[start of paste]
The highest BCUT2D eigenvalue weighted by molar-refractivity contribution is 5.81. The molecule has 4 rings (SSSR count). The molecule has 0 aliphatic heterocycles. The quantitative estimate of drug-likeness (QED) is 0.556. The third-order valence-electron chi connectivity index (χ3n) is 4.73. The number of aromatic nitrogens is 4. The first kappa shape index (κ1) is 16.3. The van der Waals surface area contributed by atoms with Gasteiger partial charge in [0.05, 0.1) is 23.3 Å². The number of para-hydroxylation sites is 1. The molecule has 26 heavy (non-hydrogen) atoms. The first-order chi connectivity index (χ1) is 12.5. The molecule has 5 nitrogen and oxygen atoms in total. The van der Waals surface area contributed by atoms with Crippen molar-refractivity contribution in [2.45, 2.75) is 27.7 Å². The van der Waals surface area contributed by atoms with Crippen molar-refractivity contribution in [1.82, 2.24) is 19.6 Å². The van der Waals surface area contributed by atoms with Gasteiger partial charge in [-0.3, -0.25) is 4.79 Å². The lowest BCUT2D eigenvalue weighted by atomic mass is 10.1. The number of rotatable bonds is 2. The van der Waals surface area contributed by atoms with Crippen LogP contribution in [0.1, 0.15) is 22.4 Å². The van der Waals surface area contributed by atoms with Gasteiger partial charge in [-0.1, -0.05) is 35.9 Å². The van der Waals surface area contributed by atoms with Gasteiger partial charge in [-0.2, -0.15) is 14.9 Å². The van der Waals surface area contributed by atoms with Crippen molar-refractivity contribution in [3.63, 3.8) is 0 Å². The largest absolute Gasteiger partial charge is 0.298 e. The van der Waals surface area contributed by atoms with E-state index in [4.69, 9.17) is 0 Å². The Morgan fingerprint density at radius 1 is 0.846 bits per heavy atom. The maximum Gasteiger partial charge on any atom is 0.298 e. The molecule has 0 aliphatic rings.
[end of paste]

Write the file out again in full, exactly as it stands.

The highest BCUT2D eigenvalue weighted by molar-refractivity contribution is 5.81. The molecule has 4 rings (SSSR count). The molecule has 0 aliphatic heterocycles. The quantitative estimate of drug-likeness (QED) is 0.556. The third-order valence-electron chi connectivity index (χ3n) is 4.73. The number of aromatic nitrogens is 4. The first kappa shape index (κ1) is 16.3. The van der Waals surface area contributed by atoms with Gasteiger partial charge in [0.05, 0.1) is 23.3 Å². The number of para-hydroxylation sites is 1. The molecule has 26 heavy (non-hydrogen) atoms. The first-order chi connectivity index (χ1) is 12.5. The molecule has 5 nitrogen and oxygen atoms in total. The van der Waals surface area contributed by atoms with Crippen molar-refractivity contribution in [2.45, 2.75) is 27.7 Å². The van der Waals surface area contributed by atoms with Crippen molar-refractivity contribution in [1.82, 2.24) is 19.6 Å². The van der Waals surface area contributed by atoms with Gasteiger partial charge in [-0.3, -0.25) is 4.79 Å². The lowest BCUT2D eigenvalue weighted by atomic mass is 10.1. The number of rotatable bonds is 2. The van der Waals surface area contributed by atoms with Crippen LogP contribution in [0.1, 0.15) is 22.4 Å². The van der Waals surface area contributed by atoms with Gasteiger partial charge in [-0.1, -0.05) is 35.9 Å². The van der Waals surface area contributed by atoms with Gasteiger partial charge in [-0.2, -0.15) is 14.9 Å². The van der Waals surface area contributed by atoms with Crippen molar-refractivity contribution in [3.63, 3.8) is 0 Å². The largest absolute Gasteiger partial charge is 0.298 e. The van der Waals surface area contributed by atoms with E-state index in [4.69, 9.17) is 0 Å². The Morgan fingerprint density at radius 1 is 0.846 bits per heavy atom. The maximum Gasteiger partial charge on any atom is 0.298 e. The molecule has 0 aliphatic rings.